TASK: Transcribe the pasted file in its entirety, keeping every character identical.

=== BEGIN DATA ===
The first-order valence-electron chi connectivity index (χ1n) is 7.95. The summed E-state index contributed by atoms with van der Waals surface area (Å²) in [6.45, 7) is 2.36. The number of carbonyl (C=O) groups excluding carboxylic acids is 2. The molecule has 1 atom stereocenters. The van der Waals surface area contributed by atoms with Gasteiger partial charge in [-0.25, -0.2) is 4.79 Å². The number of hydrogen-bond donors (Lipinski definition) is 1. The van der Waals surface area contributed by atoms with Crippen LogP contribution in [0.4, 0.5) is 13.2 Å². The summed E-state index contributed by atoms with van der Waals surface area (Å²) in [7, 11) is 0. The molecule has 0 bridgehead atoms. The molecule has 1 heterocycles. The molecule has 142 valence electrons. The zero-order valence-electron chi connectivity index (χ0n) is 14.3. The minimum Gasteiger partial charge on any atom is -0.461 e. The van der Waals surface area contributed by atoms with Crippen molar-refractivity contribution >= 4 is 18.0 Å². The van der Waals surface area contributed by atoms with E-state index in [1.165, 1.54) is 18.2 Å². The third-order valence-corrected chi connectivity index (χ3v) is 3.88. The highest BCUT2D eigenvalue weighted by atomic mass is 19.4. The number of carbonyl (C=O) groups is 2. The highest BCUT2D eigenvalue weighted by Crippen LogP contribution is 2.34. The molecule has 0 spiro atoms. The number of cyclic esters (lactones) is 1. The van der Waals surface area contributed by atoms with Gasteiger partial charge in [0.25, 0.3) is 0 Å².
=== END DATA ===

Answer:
The first-order valence-electron chi connectivity index (χ1n) is 7.95. The summed E-state index contributed by atoms with van der Waals surface area (Å²) in [6.45, 7) is 2.36. The number of carbonyl (C=O) groups excluding carboxylic acids is 2. The molecule has 1 atom stereocenters. The van der Waals surface area contributed by atoms with Gasteiger partial charge in [-0.25, -0.2) is 4.79 Å². The number of hydrogen-bond donors (Lipinski definition) is 1. The van der Waals surface area contributed by atoms with Crippen LogP contribution in [0.4, 0.5) is 13.2 Å². The summed E-state index contributed by atoms with van der Waals surface area (Å²) in [7, 11) is 0. The molecule has 0 bridgehead atoms. The molecule has 1 heterocycles. The molecule has 142 valence electrons. The zero-order valence-electron chi connectivity index (χ0n) is 14.3. The minimum Gasteiger partial charge on any atom is -0.461 e. The van der Waals surface area contributed by atoms with Crippen molar-refractivity contribution >= 4 is 18.0 Å². The van der Waals surface area contributed by atoms with E-state index in [1.165, 1.54) is 18.2 Å². The third-order valence-corrected chi connectivity index (χ3v) is 3.88. The highest BCUT2D eigenvalue weighted by atomic mass is 19.4. The number of carbonyl (C=O) groups is 2. The highest BCUT2D eigenvalue weighted by Crippen LogP contribution is 2.34. The molecule has 0 spiro atoms. The number of cyclic esters (lactones) is 1. The van der Waals surface area contributed by atoms with Gasteiger partial charge in [0.25, 0.3) is 0 Å².